Layer 7 filtering or shaping is identifying traffic at layer 7 (Application Layer) of the OSI model. The latest Snort package versions now include Application ID detection using Sourcefire OpenAppID Detectors. OpenAppID is an application-layer network security plugin for the open source intrusion detection system Snort. Learn more about it here.
In previous versions pfSense used to contain a Layer 7 classifier, ipfw-classifyd, but it has been removed. It was non-functional on pfSense 2.2.x and removed entirely from pfSense 2.3 onward because it was not feasible to fix. L7 classification consumed large amounts of CPU and rarely had the intended effect, and it was a rarely used feature even when it did function. Today we recommend using Application ID feature from Snort package instead.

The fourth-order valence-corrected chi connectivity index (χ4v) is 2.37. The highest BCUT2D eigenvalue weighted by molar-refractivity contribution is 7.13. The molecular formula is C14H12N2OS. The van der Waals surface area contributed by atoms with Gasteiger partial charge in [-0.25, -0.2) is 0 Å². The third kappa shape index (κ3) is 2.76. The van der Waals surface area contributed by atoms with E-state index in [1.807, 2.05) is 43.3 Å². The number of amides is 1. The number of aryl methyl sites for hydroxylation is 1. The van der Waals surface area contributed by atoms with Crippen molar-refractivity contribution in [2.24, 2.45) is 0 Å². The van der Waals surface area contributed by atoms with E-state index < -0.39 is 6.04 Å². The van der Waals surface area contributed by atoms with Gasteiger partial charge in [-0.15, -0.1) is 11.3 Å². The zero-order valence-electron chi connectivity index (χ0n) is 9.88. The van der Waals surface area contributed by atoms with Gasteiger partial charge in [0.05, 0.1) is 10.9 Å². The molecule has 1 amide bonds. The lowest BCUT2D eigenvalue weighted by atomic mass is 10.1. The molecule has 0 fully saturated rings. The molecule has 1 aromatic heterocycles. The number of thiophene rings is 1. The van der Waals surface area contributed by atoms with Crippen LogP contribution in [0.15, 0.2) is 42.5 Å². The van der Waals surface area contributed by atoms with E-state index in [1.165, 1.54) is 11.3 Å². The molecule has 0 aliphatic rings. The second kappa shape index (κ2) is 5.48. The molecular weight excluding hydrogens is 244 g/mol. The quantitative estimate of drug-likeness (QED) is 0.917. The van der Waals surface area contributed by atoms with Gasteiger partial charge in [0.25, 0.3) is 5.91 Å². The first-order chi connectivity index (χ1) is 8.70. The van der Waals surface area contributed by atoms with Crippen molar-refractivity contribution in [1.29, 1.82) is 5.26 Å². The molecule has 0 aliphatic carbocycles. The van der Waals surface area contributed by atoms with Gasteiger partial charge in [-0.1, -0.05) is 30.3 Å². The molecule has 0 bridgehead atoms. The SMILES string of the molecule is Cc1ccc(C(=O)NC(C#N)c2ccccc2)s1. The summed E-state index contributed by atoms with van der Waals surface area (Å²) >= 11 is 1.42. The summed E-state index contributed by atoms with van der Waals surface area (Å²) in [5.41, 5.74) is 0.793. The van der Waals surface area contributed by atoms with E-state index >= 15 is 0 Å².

Layer 7: Application Layer The application layer is the OSI layer closest to the end user, which means both the OSI application layer and the user interact directly with the software application. This layer interacts with software applications that implement a communicating component. Such application programs fall outside the scope of the OSI model. Application-layer functions typically include identifying communication partners, determining resource availability, and synchronizing communication. When identifying communication partners, the application layer determines the identity and availability of communication partners for an application with data to transmit. The most important distinction in the application layer is the distinction between the application-entity and the application. For example, a reservation website might have two application-entities: one using HTTP to communicate with its users, and one for a remote database protocol to record reservations. Neither of these protocols have anything to do with reservations. That logic is in the application itself. The application layer per se has no means to determine the availability of resources in the network.